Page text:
Award-Winning South Florida Author
By Andy Armano | www.AndyArmano.com
This month’s cover story features a local, South Florida boy who has made us proud. Craig Moody is an award-winning, published author from Pembroke Pines, FL. The ’49 Indian¹, his debut novel, is one of two Florida winners of the third annual Indie Author Project regional contest. The Indie Author Project (https://indieauthorproject.com) is a publishing community that connects library patrons with great indie-published books, and their annual contest helps local authors get the recognition they deserve. This year’s Indie Author Project regional contests ran in 14 states and one Canadian province, and fielded thousands of submissions from authors of all types.
Moody’s entry to this contest was facilitated through Broward County Library’s Local Authors initiative program (https://www.broward.org/Library/Pages/BCLLocalAuthors.aspx), which supports and promotes homegrown literary talent.
The Local Authors program at Broward County Library includes resources such as Biblioboard, a free service that lets self-published authors create and professionally format their books into digital and print-ready formats and submit their work for inclusion in the statewide Indie Florida Collection. Winning titles reflect the best indie-published eBooks each region has to offer in adult and young adult fiction. These books, and hundreds of other top indie titles, are available in the Indie Author Project Select collections on BiblioBoard Library (https://library.biblioboard.com), OverDrive (https://www.overdrive.com), and more digital collections.
Moody’s previous multi-award-winning novels include His Name Was Ezra and The Stars of Locust Ridge. He currently resides in Fort Lauderdale with his boyfriend, Gable, and a 24-year-old cockatiel, Alley. Craig recently sat down with OutClique magazine to discuss art, spirituality, the creative process, and having fun.
Andy Armano: I am so impressed with your body of work. Congratulations on the state win of the Indie Author Project. I know the Broward County Library is incredibly proud of you.
Craig Moody: Thank you. It’s such an honor. I really do believe my art belongs to the world so for it to receive this recognition means a lot. My prayer for the book was that readers would connect with it and that they would feel the joy I felt while writing it.
AA: You’re incredibly prolific and you’ve won quite a few awards. Do you have a process for tapping into your creativity when writing a novel?
CM: I don’t sit around and plan. I don’t write with an outline or anything. It just takes a life of its own. That is so fun for me because even I don’t know what will happen before I write it. There are times when my boyfriend comes home from work and I’ll be so excited saying, “Oh my God, something happened in the book today that I was so not expecting!” The first time this happened, he was so confused and he said, “Well, you wrote it.” My answer was, “Yeah, I know, but this part of the story just came through me today, so even I didn’t know it was going to happen.”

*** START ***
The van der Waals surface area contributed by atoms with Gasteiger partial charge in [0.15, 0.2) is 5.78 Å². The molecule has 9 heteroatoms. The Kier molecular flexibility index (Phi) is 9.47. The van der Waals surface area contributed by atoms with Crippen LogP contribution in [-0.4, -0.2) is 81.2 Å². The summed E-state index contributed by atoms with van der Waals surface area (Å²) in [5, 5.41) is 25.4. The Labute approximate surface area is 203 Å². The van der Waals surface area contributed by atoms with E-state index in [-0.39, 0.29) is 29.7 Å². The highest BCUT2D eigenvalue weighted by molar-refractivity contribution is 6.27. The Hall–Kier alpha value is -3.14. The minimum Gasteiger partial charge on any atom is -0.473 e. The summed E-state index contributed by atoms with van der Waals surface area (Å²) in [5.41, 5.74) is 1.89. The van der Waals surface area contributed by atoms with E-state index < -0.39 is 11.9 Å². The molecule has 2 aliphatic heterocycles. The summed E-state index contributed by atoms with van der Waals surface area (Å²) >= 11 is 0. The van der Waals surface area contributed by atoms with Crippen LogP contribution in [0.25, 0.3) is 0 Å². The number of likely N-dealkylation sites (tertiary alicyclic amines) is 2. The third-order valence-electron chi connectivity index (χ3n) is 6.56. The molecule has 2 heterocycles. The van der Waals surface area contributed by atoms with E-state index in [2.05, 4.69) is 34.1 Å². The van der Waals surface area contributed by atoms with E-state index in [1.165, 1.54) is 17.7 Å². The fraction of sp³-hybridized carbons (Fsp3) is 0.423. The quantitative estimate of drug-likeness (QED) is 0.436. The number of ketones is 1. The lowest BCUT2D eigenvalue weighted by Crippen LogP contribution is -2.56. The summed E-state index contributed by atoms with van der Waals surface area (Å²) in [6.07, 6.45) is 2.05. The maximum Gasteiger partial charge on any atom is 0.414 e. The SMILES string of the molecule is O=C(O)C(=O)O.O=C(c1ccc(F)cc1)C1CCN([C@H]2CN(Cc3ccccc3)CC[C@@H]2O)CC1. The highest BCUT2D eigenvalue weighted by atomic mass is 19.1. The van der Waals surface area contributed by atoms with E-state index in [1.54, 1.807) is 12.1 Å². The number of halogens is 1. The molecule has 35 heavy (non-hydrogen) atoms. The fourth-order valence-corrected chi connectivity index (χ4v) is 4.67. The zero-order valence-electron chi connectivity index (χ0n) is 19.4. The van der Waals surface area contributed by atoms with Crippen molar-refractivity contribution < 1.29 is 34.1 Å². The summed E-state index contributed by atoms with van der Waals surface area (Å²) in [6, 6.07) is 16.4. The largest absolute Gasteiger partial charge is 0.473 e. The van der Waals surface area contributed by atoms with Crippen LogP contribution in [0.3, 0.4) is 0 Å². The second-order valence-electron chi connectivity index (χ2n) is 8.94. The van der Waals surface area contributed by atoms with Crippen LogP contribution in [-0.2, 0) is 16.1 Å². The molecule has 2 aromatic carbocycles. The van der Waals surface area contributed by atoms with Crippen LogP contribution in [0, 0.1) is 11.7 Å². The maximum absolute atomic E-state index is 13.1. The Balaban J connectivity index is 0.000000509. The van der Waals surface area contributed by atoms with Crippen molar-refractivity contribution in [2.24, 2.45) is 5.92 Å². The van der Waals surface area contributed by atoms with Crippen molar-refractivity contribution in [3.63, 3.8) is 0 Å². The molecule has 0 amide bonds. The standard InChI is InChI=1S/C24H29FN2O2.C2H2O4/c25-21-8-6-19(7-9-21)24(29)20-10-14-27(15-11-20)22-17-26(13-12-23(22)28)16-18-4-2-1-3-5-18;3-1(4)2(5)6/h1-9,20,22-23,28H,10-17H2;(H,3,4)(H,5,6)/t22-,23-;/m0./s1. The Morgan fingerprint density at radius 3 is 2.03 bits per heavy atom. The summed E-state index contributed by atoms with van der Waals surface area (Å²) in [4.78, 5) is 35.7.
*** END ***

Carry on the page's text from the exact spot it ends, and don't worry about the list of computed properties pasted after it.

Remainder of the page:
AA: That’s so cool. I love your spirit of fun.
CM: I think that’s a huge part of being an artist – having fun. I hope the career really takes off, but in the meantime, I just enjoy the process. Even if no one reads the book, it’s enough for me to just go through the journey of writing it. You’ve got to love what you do, even if you’re not making a dime from it and even if your audience is very small. Don’t get too invested in outcomes. Of course, we hope that good things happen, but never get too connected to an external goal for the work because, at the end of the day, it really is about the creative process. You’ve just got to honor that. That’s what I try to stay focused on.
AA: Do you share any of your novels as you are writing them, or do you write it entirely in private first?
CM: As an artist I want to share with others what comes through me. When I write, I read portions aloud to Gable. I might read it aloud to my best friends. That is part of my editing process, but also it gives me that shared fulfillment.
AA: That’s a wonderful process. It allows you to have that connection with someone experiencing your book for the first time.
CM: I do think there’s a social connection that comes from art. There’s a special feeling we get when we connect to music, or to film, or to writing or art, paintings, and drawings. I really recognize that connection as a spiritual experience. I believe that art comes from our original source, whatever you choose to call it – the universe, God, or whatever you might call it. Art is a soulful thing that unites us in an unspoken way.
AA: You now have four acclaimed novels on Amazon, but let’s go back to the start. Your first novel, The ’49 Indian. Was it easy to write or was it intimidating?
CM: I was really inspired by my own relationship. The relationship was new and everything was going so well in my life. We were in our first year together, which is the honeymoon phase. It was so wonderful getting to know him and he was getting to know me. That whole newness and openness in the relationship, it kind of swept me up into writing the book.